What do I have to look forward to?

So, there are some serious disadvantages to trying out this new training technique, and I'm sure I'll think of more. The ones that come to mind at the moment include:

1. I'm two decades out from my fastest 400m time. I'm not exactly in the prime part of my physical life. This training is going to take serious effort.

2. My knee being sort and nominally injured means I'll be able to run only as far as it allows When it says stop, I'll need to stop, and not start up again until it resets.

3. The speed I train at is the speed I'll run. If I wanted to run a 5:30 1500m, I'd have to start the training process over again, relearning the new speed.

4. Since the training is slower than my sprint speed, I risk losing top speed. I'm not overly worried about this issue, since I'll still be playing ultimate and working out at Velocity.

Advantages I have now

1. I'm stronger mentally than I was when I'm running at school. I recognize that I choose to run these runs. In school, I ran because I was supposed to, here I'm running because I want to try this new training, and that choice makes me stronger.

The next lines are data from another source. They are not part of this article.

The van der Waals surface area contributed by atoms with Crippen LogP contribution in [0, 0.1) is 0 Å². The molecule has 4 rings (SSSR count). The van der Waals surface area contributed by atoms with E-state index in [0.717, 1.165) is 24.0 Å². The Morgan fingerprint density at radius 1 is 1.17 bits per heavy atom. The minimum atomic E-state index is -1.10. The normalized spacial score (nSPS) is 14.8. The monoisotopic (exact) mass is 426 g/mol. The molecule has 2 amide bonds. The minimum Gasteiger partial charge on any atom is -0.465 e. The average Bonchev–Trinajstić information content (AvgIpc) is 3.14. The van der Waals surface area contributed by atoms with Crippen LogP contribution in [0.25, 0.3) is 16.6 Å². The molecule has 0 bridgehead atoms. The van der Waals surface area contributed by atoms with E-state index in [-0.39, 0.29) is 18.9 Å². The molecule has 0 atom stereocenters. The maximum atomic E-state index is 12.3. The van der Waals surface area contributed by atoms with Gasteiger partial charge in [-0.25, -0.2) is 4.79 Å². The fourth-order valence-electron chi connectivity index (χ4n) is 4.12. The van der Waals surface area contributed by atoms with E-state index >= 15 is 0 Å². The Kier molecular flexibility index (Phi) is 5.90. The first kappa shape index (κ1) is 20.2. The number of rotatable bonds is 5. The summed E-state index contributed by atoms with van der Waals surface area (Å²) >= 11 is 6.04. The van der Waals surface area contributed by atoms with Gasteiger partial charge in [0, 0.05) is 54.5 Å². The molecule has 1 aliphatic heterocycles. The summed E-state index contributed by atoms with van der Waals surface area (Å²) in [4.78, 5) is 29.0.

2. The training is an experiment. Experiments don't always work. If I fail, I may still achieve a respectable 800m time.

3. I'll still be in better shape after the experiment than I would be without it.

I need to figure out how to track my progress. Right now, I think I'll just decide at the end of each training session if I should increase the time or number of runs. I'm also thinking that completing 10 reps of my training distance at pace is sufficient to increase the training distance. I might need to increase the number of how-far-can-I-go tries to more than once a week, too.

I'm very excited about this plan.


you and I seem to be on the same quest, except I'm trying to beat a 6:00 min mile. Mainly I'm trying to beat my best 5K time of 20:35, and hope someday to break 20:00 but need to put in some serious speed work. Going to start doing some mile repeats and hope it helps.

good luck and hope you beat your goal.